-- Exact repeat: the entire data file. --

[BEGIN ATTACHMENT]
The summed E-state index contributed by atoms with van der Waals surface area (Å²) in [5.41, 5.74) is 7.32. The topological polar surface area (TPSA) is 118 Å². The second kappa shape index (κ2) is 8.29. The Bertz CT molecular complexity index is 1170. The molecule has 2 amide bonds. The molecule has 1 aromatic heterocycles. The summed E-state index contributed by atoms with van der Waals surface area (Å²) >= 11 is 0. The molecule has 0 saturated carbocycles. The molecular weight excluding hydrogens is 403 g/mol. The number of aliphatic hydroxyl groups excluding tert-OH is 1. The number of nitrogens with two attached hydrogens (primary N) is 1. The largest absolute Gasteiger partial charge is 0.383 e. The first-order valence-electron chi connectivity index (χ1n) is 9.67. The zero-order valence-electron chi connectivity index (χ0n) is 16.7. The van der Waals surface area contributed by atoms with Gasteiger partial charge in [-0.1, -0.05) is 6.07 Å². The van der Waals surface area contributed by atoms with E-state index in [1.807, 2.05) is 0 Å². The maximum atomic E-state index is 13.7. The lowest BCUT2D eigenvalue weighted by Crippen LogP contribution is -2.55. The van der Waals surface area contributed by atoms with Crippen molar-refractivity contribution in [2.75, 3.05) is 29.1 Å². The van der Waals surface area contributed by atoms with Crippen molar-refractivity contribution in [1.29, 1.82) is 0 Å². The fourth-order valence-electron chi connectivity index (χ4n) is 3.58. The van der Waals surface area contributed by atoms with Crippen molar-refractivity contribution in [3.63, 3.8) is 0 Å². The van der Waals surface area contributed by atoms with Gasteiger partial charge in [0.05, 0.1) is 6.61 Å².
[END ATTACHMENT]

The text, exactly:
The summed E-state index contributed by atoms with van der Waals surface area (Å²) in [5.41, 5.74) is 7.32. The topological polar surface area (TPSA) is 118 Å². The second kappa shape index (κ2) is 8.29. The Bertz CT molecular complexity index is 1170. The molecule has 2 amide bonds. The molecule has 1 aromatic heterocycles. The summed E-state index contributed by atoms with van der Waals surface area (Å²) >= 11 is 0. The molecule has 0 saturated carbocycles. The molecular weight excluding hydrogens is 403 g/mol. The number of aliphatic hydroxyl groups excluding tert-OH is 1. The number of nitrogens with two attached hydrogens (primary N) is 1. The largest absolute Gasteiger partial charge is 0.383 e. The first-order valence-electron chi connectivity index (χ1n) is 9.67. The zero-order valence-electron chi connectivity index (χ0n) is 16.7. The van der Waals surface area contributed by atoms with Gasteiger partial charge in [-0.1, -0.05) is 6.07 Å². The van der Waals surface area contributed by atoms with E-state index in [1.807, 2.05) is 0 Å². The maximum atomic E-state index is 13.7. The lowest BCUT2D eigenvalue weighted by Crippen LogP contribution is -2.55. The van der Waals surface area contributed by atoms with Crippen molar-refractivity contribution in [2.75, 3.05) is 29.1 Å². The van der Waals surface area contributed by atoms with Crippen molar-refractivity contribution in [1.29, 1.82) is 0 Å². The fourth-order valence-electron chi connectivity index (χ4n) is 3.58. The van der Waals surface area contributed by atoms with Crippen molar-refractivity contribution in [3.63, 3.8) is 0 Å². The van der Waals surface area contributed by atoms with Gasteiger partial charge in [0.05, 0.1) is 6.61 Å².